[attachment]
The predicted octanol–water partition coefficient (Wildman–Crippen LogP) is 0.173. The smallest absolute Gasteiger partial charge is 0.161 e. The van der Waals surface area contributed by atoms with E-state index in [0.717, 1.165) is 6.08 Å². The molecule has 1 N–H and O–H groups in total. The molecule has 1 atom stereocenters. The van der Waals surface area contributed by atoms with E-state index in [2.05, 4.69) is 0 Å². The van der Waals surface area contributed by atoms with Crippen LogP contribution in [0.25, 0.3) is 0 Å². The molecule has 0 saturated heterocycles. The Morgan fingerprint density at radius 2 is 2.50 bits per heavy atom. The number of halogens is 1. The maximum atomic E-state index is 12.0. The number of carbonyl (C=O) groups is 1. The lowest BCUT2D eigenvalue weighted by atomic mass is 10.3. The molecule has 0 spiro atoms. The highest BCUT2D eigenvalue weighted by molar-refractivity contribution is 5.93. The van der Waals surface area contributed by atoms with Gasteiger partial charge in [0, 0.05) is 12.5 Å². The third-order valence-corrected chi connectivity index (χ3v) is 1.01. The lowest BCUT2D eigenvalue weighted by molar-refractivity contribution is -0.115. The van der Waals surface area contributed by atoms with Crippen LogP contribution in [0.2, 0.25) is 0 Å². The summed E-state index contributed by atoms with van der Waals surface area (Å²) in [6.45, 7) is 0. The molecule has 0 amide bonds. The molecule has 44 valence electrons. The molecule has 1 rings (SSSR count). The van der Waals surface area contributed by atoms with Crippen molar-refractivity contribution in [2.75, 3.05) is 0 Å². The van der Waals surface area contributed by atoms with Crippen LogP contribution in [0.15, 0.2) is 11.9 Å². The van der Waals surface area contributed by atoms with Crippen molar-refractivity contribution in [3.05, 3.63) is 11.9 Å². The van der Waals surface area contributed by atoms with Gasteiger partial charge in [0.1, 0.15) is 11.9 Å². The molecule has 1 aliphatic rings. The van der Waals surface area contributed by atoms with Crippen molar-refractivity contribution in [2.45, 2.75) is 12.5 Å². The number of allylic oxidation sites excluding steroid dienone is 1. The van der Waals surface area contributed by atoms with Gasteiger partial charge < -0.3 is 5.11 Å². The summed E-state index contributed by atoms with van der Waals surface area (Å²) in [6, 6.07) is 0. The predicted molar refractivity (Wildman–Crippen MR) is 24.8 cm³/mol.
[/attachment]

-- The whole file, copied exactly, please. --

The predicted octanol–water partition coefficient (Wildman–Crippen LogP) is 0.173. The smallest absolute Gasteiger partial charge is 0.161 e. The van der Waals surface area contributed by atoms with E-state index in [0.717, 1.165) is 6.08 Å². The molecule has 1 N–H and O–H groups in total. The molecule has 1 atom stereocenters. The van der Waals surface area contributed by atoms with E-state index in [2.05, 4.69) is 0 Å². The van der Waals surface area contributed by atoms with Crippen LogP contribution in [0.25, 0.3) is 0 Å². The molecule has 0 saturated heterocycles. The Morgan fingerprint density at radius 2 is 2.50 bits per heavy atom. The number of halogens is 1. The maximum atomic E-state index is 12.0. The number of carbonyl (C=O) groups is 1. The lowest BCUT2D eigenvalue weighted by atomic mass is 10.3. The molecule has 0 spiro atoms. The highest BCUT2D eigenvalue weighted by molar-refractivity contribution is 5.93. The van der Waals surface area contributed by atoms with Gasteiger partial charge in [0, 0.05) is 12.5 Å². The third-order valence-corrected chi connectivity index (χ3v) is 1.01. The lowest BCUT2D eigenvalue weighted by molar-refractivity contribution is -0.115. The van der Waals surface area contributed by atoms with Crippen LogP contribution in [0.2, 0.25) is 0 Å². The summed E-state index contributed by atoms with van der Waals surface area (Å²) in [6.45, 7) is 0. The molecule has 0 amide bonds. The molecule has 44 valence electrons. The molecule has 1 rings (SSSR count). The van der Waals surface area contributed by atoms with Crippen molar-refractivity contribution in [2.75, 3.05) is 0 Å². The van der Waals surface area contributed by atoms with Crippen LogP contribution in [0.15, 0.2) is 11.9 Å². The van der Waals surface area contributed by atoms with Crippen molar-refractivity contribution in [3.05, 3.63) is 11.9 Å². The van der Waals surface area contributed by atoms with Gasteiger partial charge in [0.1, 0.15) is 11.9 Å². The molecule has 1 aliphatic rings. The van der Waals surface area contributed by atoms with Crippen molar-refractivity contribution in [2.45, 2.75) is 12.5 Å². The number of allylic oxidation sites excluding steroid dienone is 1. The van der Waals surface area contributed by atoms with Gasteiger partial charge < -0.3 is 5.11 Å². The summed E-state index contributed by atoms with van der Waals surface area (Å²) in [6, 6.07) is 0. The predicted molar refractivity (Wildman–Crippen MR) is 24.8 cm³/mol.